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What Aging Men Want - Guest Blog at Fierce With Age.com

What Aging Men Want

Men and women age differently - psychologically and spiritually. That shouldn't be a surprise; they do so many things differently. Remember Mars and Venus? Little boys like trucks, little girls like princesses. And so it is with aging. I offer this short blog as a gift of insight to women longing to understand their men's struggles and to men seeking a meaningful roadmap of the journey home.

At this time in history, women are finding their voices and their power. They are rising in leadership, standing up for justice and decency, and challenging the patriarchy's ages-old sexism. The spirituality of women is indeed "fierce with age," ripe with the wisdom, courage, creative inspiration, and morality of Athena. The world has been awaiting the return of the divine feminine ever since Goddess cultures thrived in our earliest civilizations.

Men are taking a different path - their emerging spirituality is now down and deep, drawn away from a warrior life in the outer world of quest and conquest into the fertile heart of darkness within, a journey of healing, renewal and implicit commitment to the coming spiritual marriage of opposites: spirit and matter, heaven and earth, masculine and feminine, stillness and dance, content and consciousness, part and whole. In this era of crossing paths, aging men long to put down their swords and retire their dualistic straitjackets of identity, competition and heroism.

But the hard news is this: men are having more difficulty with age and retirement than women. While there are many reasons for this, the most powerful one is our biology. Evolution has systematically selected men who achieve power and control to pass on their genes. In sum, we are as instinctually driven to competition and territoriality as wolves - just add language. Guys learn this lesson early as they find themselves competing for a place in the "Alpha Male" hierarchy of junior and senior high school, for Aphrodite and Cinderella in the world of sex and love, and for the spoils of work. Believe me, I'm not defending this order, but watching big time sports, glorified violence in movies (think James Bond!), and our tragic penchant for war as a solution to psychological problems, we see the destiny of biology everywhere. As someone said long ago, business is warfare. So it is that men go off to the war of adult life and stay there for decades.

When I was writing my book on The Odyssey as a parable of male aging (and trying to figure out why I was having so much trouble), I realized why it took Odysseus ten years to come home from the war - it's just not easy for men to exchange the warrior life for love. Among other things, Odysseus had to 1. Give up his habitual conquer-plunder behavior (The Raid on the Cicones), 2. Overcome the temptation to numb his angst with alcohol or drugs (The Land of the Lotus Eaters), 3. Surrender his heroic male self-sufficiency (The King of the Winds), 4. Come to terms with the feminine (Circe the Witch), 5. Face the reality of death (Descent into Hades), 6. Choose his real wife over the idealized feminine (Leaving Calypso), 7. Terminate a lifetime of warrior strivings still imprisoning his soul (Confronting the Suitors), 8. Reconcile with his wife after years of distance (Reunion with Penelope), 9. Accept the reality of old age (Visit with Laertes), and 10. Find holy ground (Ritual for the Gods). Without guidance, too many of us guys miss these growth tasks and fall instead into hidden depression. The men who came of age reading Iron John twenty-five years ago now need a new myth to bring them safely home form the war, and I believe Homer gave us that myth. And back to the point of the divine marriage, we discover that Homer also highlighted the profound guidance of the goddess Athena - Odysseus' spiritual companion - the divine feminine lighting his way home to love.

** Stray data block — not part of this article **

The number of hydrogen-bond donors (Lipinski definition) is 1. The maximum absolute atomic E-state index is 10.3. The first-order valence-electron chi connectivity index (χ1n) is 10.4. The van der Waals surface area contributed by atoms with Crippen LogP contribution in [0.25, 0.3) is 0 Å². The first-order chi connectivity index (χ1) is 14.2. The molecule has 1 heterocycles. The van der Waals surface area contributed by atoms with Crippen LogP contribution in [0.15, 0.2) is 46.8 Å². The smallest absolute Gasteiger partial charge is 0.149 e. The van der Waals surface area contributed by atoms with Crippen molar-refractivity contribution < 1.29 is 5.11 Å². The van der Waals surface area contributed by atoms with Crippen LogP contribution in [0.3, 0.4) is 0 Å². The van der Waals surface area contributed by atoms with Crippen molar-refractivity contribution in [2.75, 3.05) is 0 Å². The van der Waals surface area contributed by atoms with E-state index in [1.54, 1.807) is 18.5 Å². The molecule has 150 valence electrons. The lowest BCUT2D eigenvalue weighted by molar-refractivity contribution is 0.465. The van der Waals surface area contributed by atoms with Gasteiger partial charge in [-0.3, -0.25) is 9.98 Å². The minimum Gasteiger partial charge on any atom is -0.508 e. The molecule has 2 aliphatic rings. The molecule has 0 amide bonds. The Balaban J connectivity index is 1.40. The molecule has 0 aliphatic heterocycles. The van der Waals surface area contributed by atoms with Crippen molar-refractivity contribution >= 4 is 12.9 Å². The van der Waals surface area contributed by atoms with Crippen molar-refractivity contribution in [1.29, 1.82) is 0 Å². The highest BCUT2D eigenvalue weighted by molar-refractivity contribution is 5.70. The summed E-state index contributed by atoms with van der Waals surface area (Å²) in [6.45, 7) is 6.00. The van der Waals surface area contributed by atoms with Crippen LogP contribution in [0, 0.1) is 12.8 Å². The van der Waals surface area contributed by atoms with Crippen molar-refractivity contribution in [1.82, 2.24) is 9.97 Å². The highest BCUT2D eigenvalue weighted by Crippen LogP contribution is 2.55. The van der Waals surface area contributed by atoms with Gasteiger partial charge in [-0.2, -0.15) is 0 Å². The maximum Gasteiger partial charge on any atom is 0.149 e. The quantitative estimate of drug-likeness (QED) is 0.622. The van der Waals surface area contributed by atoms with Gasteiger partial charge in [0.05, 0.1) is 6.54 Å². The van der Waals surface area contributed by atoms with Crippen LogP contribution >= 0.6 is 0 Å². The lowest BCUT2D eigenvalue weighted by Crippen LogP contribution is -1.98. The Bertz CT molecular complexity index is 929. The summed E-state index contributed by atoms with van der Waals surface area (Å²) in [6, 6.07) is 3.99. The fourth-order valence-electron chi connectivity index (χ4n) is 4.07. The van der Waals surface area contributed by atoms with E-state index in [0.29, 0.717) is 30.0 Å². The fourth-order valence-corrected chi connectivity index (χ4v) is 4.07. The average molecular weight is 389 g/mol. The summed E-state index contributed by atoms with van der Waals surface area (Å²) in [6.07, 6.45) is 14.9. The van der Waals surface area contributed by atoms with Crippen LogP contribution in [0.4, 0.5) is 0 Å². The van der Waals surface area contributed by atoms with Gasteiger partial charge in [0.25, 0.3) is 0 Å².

Retiring happily ever after is a dangerous fantasy. For men in particular, the journey of aging is rife with obstacles, dangers and distractions as Odysseus discovered. Moreover we have so little collective experience with the new and unprecedented longevity spread out before us. Sadly, the old culture of masculinity wants men to conquer age with exercise, nutrition, attitude, travel and more work. That's ok for a while, but it's not the deep journey of understanding and transformation we need and most guys eventually flounder with the old model. They say they are fine, but look closer and you will often see signs of depression, loneliness, fear and confusion. Men need a paradigm shift away from the one-sided warrior zeal of masculinity to the feminine call of love, home, friendship and spiritual union. We each embody both masculine and feminine potentials, aging is the call to rebalance them. Men don't grow wise just by getting old; rather we must do the inner work of aging to open the heart, grow the soul, and become the enlightened elders our family, community and world need. What aging men want is to come home from the war. It's time we began.

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